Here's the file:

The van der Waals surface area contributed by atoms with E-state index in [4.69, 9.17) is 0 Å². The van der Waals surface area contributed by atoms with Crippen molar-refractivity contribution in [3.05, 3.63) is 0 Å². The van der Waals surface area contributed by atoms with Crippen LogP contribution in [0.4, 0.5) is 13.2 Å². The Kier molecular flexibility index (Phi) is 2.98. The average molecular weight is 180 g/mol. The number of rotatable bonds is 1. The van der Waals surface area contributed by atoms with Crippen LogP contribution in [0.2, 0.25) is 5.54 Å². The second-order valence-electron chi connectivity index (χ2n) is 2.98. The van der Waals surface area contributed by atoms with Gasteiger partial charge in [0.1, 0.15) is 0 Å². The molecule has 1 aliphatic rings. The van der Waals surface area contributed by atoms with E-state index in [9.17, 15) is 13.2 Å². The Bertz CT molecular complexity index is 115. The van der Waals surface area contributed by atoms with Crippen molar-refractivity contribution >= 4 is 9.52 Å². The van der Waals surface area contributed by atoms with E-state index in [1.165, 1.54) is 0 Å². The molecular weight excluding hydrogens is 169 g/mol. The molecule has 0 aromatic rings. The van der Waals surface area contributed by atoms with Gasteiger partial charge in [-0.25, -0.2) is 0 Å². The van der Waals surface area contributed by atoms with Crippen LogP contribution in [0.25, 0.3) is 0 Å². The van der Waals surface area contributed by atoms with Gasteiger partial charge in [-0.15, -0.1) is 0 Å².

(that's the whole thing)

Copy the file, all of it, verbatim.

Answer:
The van der Waals surface area contributed by atoms with E-state index in [4.69, 9.17) is 0 Å². The van der Waals surface area contributed by atoms with Crippen molar-refractivity contribution in [3.05, 3.63) is 0 Å². The van der Waals surface area contributed by atoms with Crippen LogP contribution in [0.4, 0.5) is 13.2 Å². The Kier molecular flexibility index (Phi) is 2.98. The average molecular weight is 180 g/mol. The number of rotatable bonds is 1. The van der Waals surface area contributed by atoms with Crippen LogP contribution in [0.2, 0.25) is 5.54 Å². The second-order valence-electron chi connectivity index (χ2n) is 2.98. The van der Waals surface area contributed by atoms with Gasteiger partial charge in [0.1, 0.15) is 0 Å². The molecule has 1 aliphatic rings. The van der Waals surface area contributed by atoms with E-state index in [9.17, 15) is 13.2 Å². The Bertz CT molecular complexity index is 115. The van der Waals surface area contributed by atoms with Crippen molar-refractivity contribution >= 4 is 9.52 Å². The van der Waals surface area contributed by atoms with E-state index in [1.165, 1.54) is 0 Å². The molecular weight excluding hydrogens is 169 g/mol. The molecule has 0 aromatic rings. The van der Waals surface area contributed by atoms with Gasteiger partial charge in [-0.25, -0.2) is 0 Å². The van der Waals surface area contributed by atoms with Crippen LogP contribution in [0.25, 0.3) is 0 Å². The van der Waals surface area contributed by atoms with Gasteiger partial charge in [-0.15, -0.1) is 0 Å².